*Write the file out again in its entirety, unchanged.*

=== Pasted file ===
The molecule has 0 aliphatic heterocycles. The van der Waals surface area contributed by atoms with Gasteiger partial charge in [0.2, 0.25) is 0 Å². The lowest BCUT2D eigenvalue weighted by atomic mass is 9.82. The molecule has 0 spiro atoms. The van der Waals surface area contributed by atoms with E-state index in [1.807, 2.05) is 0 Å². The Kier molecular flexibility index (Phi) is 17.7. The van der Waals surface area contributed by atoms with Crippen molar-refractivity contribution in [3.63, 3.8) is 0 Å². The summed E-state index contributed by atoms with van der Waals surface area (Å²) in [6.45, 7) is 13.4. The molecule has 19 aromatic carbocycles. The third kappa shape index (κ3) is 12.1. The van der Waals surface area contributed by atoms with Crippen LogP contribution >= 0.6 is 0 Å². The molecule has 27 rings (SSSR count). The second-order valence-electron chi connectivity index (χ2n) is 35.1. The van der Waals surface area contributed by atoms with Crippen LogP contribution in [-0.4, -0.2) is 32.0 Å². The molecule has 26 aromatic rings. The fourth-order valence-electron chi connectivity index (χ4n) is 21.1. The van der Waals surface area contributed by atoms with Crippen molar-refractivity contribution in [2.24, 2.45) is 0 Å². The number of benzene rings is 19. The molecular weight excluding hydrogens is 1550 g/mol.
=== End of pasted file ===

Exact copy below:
The molecule has 0 aliphatic heterocycles. The van der Waals surface area contributed by atoms with Gasteiger partial charge in [0.2, 0.25) is 0 Å². The lowest BCUT2D eigenvalue weighted by atomic mass is 9.82. The molecule has 0 spiro atoms. The van der Waals surface area contributed by atoms with E-state index in [1.807, 2.05) is 0 Å². The Kier molecular flexibility index (Phi) is 17.7. The van der Waals surface area contributed by atoms with Crippen molar-refractivity contribution in [3.63, 3.8) is 0 Å². The summed E-state index contributed by atoms with van der Waals surface area (Å²) in [6.45, 7) is 13.4. The molecule has 19 aromatic carbocycles. The third kappa shape index (κ3) is 12.1. The van der Waals surface area contributed by atoms with Crippen LogP contribution >= 0.6 is 0 Å². The molecule has 27 rings (SSSR count). The second-order valence-electron chi connectivity index (χ2n) is 35.1. The van der Waals surface area contributed by atoms with Crippen LogP contribution in [-0.4, -0.2) is 32.0 Å². The molecule has 26 aromatic rings. The fourth-order valence-electron chi connectivity index (χ4n) is 21.1. The van der Waals surface area contributed by atoms with Crippen molar-refractivity contribution in [2.24, 2.45) is 0 Å². The number of benzene rings is 19. The molecular weight excluding hydrogens is 1550 g/mol.